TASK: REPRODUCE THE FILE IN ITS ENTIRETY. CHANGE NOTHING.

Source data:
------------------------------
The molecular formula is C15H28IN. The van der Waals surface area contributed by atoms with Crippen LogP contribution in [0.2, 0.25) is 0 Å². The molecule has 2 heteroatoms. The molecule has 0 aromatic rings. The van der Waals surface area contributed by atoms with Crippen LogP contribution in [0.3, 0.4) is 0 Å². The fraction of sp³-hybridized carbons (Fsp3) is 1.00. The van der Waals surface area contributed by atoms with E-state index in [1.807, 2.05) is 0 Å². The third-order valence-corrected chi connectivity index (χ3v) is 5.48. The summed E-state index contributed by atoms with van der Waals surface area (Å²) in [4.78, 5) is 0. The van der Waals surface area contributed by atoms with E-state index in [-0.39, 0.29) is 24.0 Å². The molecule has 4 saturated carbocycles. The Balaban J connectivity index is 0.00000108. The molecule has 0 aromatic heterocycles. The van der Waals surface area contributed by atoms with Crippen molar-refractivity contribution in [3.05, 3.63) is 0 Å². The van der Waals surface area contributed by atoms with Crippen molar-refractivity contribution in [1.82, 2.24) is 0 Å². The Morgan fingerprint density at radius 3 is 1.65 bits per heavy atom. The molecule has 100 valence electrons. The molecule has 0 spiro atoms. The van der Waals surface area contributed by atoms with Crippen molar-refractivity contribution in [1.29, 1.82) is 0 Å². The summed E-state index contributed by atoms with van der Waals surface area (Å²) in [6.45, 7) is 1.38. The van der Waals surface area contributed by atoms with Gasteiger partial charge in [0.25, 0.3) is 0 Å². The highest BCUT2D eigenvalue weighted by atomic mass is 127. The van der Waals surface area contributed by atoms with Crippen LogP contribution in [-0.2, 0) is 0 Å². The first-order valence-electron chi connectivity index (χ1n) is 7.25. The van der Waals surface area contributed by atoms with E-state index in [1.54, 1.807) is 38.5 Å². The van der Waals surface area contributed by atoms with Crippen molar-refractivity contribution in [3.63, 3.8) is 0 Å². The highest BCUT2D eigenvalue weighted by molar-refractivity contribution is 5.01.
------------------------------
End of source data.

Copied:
The molecular formula is C15H28IN. The van der Waals surface area contributed by atoms with Crippen LogP contribution in [0.2, 0.25) is 0 Å². The molecule has 2 heteroatoms. The molecule has 0 aromatic rings. The van der Waals surface area contributed by atoms with Crippen LogP contribution in [0.3, 0.4) is 0 Å². The fraction of sp³-hybridized carbons (Fsp3) is 1.00. The van der Waals surface area contributed by atoms with E-state index in [1.807, 2.05) is 0 Å². The third-order valence-corrected chi connectivity index (χ3v) is 5.48. The summed E-state index contributed by atoms with van der Waals surface area (Å²) in [4.78, 5) is 0. The van der Waals surface area contributed by atoms with E-state index in [-0.39, 0.29) is 24.0 Å². The molecule has 4 saturated carbocycles. The Balaban J connectivity index is 0.00000108. The molecule has 0 aromatic heterocycles. The van der Waals surface area contributed by atoms with Crippen molar-refractivity contribution in [3.05, 3.63) is 0 Å². The van der Waals surface area contributed by atoms with Crippen molar-refractivity contribution in [1.82, 2.24) is 0 Å². The Morgan fingerprint density at radius 3 is 1.65 bits per heavy atom. The molecule has 100 valence electrons. The molecule has 0 spiro atoms. The van der Waals surface area contributed by atoms with Crippen molar-refractivity contribution in [1.29, 1.82) is 0 Å². The summed E-state index contributed by atoms with van der Waals surface area (Å²) in [6.45, 7) is 1.38. The van der Waals surface area contributed by atoms with Gasteiger partial charge in [0.25, 0.3) is 0 Å². The highest BCUT2D eigenvalue weighted by atomic mass is 127. The van der Waals surface area contributed by atoms with Crippen LogP contribution in [-0.2, 0) is 0 Å². The first-order valence-electron chi connectivity index (χ1n) is 7.25. The van der Waals surface area contributed by atoms with E-state index in [1.54, 1.807) is 38.5 Å². The van der Waals surface area contributed by atoms with Crippen molar-refractivity contribution in [3.63, 3.8) is 0 Å². The highest BCUT2D eigenvalue weighted by molar-refractivity contribution is 5.01.